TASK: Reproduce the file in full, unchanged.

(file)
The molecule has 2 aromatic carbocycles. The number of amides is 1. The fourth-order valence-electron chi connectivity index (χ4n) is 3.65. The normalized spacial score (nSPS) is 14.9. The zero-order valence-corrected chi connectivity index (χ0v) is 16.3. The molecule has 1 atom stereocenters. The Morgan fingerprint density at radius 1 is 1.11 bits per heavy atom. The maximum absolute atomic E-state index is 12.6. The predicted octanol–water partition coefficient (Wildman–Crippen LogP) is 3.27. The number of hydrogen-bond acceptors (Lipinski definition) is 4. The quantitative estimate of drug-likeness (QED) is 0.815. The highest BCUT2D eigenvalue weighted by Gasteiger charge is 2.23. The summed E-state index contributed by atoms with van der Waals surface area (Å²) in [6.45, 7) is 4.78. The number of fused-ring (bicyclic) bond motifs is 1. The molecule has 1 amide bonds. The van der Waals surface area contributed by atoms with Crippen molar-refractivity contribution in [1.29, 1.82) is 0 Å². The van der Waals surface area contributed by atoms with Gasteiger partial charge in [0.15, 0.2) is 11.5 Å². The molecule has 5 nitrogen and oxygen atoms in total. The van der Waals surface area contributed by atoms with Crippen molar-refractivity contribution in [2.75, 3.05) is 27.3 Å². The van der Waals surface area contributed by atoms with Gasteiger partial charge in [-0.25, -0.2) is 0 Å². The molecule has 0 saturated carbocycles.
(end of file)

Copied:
The molecule has 2 aromatic carbocycles. The number of amides is 1. The fourth-order valence-electron chi connectivity index (χ4n) is 3.65. The normalized spacial score (nSPS) is 14.9. The zero-order valence-corrected chi connectivity index (χ0v) is 16.3. The molecule has 1 atom stereocenters. The Morgan fingerprint density at radius 1 is 1.11 bits per heavy atom. The maximum absolute atomic E-state index is 12.6. The predicted octanol–water partition coefficient (Wildman–Crippen LogP) is 3.27. The number of hydrogen-bond acceptors (Lipinski definition) is 4. The quantitative estimate of drug-likeness (QED) is 0.815. The highest BCUT2D eigenvalue weighted by Gasteiger charge is 2.23. The summed E-state index contributed by atoms with van der Waals surface area (Å²) in [6.45, 7) is 4.78. The number of fused-ring (bicyclic) bond motifs is 1. The molecule has 1 amide bonds. The van der Waals surface area contributed by atoms with Crippen molar-refractivity contribution in [1.29, 1.82) is 0 Å². The van der Waals surface area contributed by atoms with Gasteiger partial charge in [0.15, 0.2) is 11.5 Å². The molecule has 5 nitrogen and oxygen atoms in total. The van der Waals surface area contributed by atoms with Crippen molar-refractivity contribution in [2.75, 3.05) is 27.3 Å². The van der Waals surface area contributed by atoms with Gasteiger partial charge in [-0.25, -0.2) is 0 Å². The molecule has 0 saturated carbocycles.